Health and social services deputy minister Ester Muinjangue, has highlighted that contraceptives remain inaccessible to a significant number of people across various regions.
Muinjangue said this during the handover ceremony of 225 contraceptive implants, valued at N$400 000, donated by the Germany-based non-governmental organisation Support Ulm e.V on Monday.
She emphasised that the lack of access to contraceptives hinders the realisation of universal health coverage and jeopardises the future prospects of many families and communities.
“Contraception/Family planning is one of the most obvious areas for investment in reproductive health and rights. Therefore, there is a need to ensure that contraceptives are accessible, affordable, and available in a wide range of methods acceptable to consumers,” she said.
Namibia recently pledged its commitment to the Global Family Planning 2030 (FP2030) Partnership.
The objective of this partnership is to enhance family planning services, empowering more women and girls to make informed decisions regarding their sexual and reproductive health rights, and ensuring equitable access to affordable, high-quality family planning commodities and integrated services.
Muinjangue welcomed the donation, noting its potential to significantly address the unmet need for contraceptives.
She further highlighted that contraceptive implants are the preferred choice among adolescent girls and young women.
“Contraceptive implants offer a safe and effective long-term method of family planning. By providing adolescents with access to these implants, we are empowering them to take control of their reproductive choices, complete their education and pursue their dreams.
“This contribution aligns perfectly with our mission to create a future where every young Namibian can reach their full potential unhindered by avoiding early and unintended pregnancies,” she said.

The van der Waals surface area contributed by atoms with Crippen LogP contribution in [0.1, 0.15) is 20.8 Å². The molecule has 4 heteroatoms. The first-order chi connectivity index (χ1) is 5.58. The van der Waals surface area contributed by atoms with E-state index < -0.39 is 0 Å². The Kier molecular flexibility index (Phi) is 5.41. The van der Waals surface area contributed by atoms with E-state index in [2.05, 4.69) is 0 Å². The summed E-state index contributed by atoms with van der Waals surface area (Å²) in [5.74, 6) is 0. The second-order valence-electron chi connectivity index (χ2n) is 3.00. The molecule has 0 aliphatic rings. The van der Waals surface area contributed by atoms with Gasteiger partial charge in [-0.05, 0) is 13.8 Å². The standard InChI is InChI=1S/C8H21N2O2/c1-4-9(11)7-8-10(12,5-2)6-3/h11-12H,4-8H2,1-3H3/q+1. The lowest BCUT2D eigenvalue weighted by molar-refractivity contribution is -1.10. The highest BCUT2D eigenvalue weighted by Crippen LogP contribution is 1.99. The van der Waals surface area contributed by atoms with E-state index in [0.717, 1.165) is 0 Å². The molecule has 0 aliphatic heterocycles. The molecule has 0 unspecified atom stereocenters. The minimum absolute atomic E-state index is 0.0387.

The deputy minister clarified that the distributed contraceptives will primarily benefit the Kavango East and Ohangwena regions, which report the highest rates of teenage pregnancies in the country.
Petronella Mashabane, acting executive director of health and social services, emphasised that while contraceptives protect against unwanted pregnancies, safe sexual practices must still be upheld.
“We should not let people, especially the vulnerable youth, now believe that they are protected against sexually transmitted infections and HIV.
“We still emphasise that if you choose to have sex, use a condom, because the risk of pregnancy is sometimes only among the list of worries. If you get HIV, that is a lifelong illness,” she said.
Robert Nandjila, the acting director of primary healthcare, hailed the donation as a significant step towards ensuring adolescents’ access to reproductive services.
“This will allow them to make informed choices about their future,” he said.
Sion Amalovu presented the donation on behalf of Support Ulm e.V.
He said media articles have prompted this contribution.
“We trust that this donation will assist 225 girls to complete Grade 12 and not leave school as a result of an unwanted teenage pregnancy,” he said.
Support Ulm e.V and the health ministry have a long-standing technical cooperation agreement that makes provision for medical equipment to complement the existing facilities in the country.
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